Site of two workhouses in Honley, which were also reportedly used by the neighbouring townships of South Crosland and Netherthong. The first was in existence by 1703 and was replaced with a new building in the 1760s. The workhouse was reportedly demolished in the 1860s or 1870s and a row of terraced housing (Victoria Place) was then built on the site.
According to local historian Mary Jagger:
The houses in Thirstin, known as Victoria Place, now occupy the site of the old Workhouse which was demolished over 50 years ago. Previous to that old erection, there had been a building of some kind standing upon the site. The first mention that I can find of this Workhouse is that on February 8th, 1703, a town’s meeting was held empowering the Chapelwarden and Overseer to repair the gates and building. Evidently there were no master or mistress appointed, Poor Laws at that time being in a continual state of change. The next interesting event was, that an advertisement was ordered to be sent to the “Leeds Mercury” inviting applications for the post of Master and Mistress. It was also decided that the inhabitants of Crosland should join with Honley for the purpose of carrying on the building in future as a regular Workhouse under control of Honley Chapelwarden and Overseer, Crosland at that period being under Honley with regard to its civil and religious affairs. This building was in use until 1763, when a new erection was contemplated. In an old agreement, dated December 3rd, 1763, made between Chapelwarden and Overseer and William Booth and William Pogson, the two latter undertook the work. It is interesting to note the value of labour and material at that date.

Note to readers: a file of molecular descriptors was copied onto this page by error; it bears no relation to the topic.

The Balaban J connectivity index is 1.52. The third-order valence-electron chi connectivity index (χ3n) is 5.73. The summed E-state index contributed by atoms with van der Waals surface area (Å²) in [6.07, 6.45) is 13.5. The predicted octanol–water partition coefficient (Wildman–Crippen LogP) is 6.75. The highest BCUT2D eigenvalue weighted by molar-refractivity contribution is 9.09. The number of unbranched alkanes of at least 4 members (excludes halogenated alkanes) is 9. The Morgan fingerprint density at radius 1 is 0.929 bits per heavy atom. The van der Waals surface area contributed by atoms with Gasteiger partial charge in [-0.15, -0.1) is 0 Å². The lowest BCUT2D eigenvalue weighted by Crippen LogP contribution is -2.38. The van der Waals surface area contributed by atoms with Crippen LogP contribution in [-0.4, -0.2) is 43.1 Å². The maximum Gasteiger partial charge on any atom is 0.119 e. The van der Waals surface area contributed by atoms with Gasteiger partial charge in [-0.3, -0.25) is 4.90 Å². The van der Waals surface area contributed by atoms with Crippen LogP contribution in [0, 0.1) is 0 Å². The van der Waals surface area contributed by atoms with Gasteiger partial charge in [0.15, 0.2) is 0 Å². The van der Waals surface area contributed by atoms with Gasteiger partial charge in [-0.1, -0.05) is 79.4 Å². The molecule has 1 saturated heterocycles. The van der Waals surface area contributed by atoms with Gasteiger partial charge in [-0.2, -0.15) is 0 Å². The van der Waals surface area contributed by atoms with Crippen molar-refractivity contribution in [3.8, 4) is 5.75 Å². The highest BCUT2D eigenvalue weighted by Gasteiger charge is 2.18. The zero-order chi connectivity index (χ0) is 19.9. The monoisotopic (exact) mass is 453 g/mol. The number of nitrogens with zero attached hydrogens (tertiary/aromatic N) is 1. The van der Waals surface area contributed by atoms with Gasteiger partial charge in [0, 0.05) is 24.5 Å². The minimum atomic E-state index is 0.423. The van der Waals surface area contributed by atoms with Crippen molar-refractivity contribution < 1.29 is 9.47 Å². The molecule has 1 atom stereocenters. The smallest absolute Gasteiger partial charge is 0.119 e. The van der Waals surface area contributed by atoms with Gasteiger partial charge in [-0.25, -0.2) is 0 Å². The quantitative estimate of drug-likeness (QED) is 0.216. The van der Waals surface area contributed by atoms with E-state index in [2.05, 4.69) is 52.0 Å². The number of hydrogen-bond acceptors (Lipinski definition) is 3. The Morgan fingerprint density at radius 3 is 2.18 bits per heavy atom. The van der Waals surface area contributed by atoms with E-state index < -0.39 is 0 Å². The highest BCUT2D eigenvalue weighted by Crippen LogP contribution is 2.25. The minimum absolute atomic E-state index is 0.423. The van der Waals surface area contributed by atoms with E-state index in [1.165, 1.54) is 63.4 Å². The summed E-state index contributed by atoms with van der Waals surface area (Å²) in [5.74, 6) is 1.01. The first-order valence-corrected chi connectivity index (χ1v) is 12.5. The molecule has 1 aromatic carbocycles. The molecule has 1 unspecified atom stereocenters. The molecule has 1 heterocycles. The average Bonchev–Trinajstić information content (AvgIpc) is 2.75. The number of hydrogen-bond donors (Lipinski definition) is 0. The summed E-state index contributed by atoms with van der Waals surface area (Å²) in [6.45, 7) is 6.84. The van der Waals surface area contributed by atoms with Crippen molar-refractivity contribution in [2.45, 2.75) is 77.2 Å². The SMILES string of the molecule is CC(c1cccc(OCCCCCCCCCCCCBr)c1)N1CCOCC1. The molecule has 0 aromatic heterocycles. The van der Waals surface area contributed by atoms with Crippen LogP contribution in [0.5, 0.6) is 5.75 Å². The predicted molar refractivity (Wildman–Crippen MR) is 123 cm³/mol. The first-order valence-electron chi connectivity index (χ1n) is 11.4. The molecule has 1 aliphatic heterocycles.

The following is a copy of the old agreement:—
That the said William Booth and William Pogson shall erect a building in Thirstin in the manner and form following, viz:— The same wideness of the old building and to roof with the same, and in length hollow eight yards four, three lights windows in the lower room, one yard six inches high, and one foot six inches wide each light, and to be arched over with brick in the inside and four windows in the upper rooms, one fire-place in each room, the low room firestead to be four feet wide, and the chamber to be thirty inches wide to be run up the rig, and that they, the said William Booth and William Pogson, shall find all materials except bricks, paving, slate and scaffolding, lime and mortar, and to sample in workmanship the house of George Batley, and to finish and complete the same in or before the 24th day of June next ensuing — for and in consideration of the sum of fifteen pounds, five shillings.
An approximate location is shown below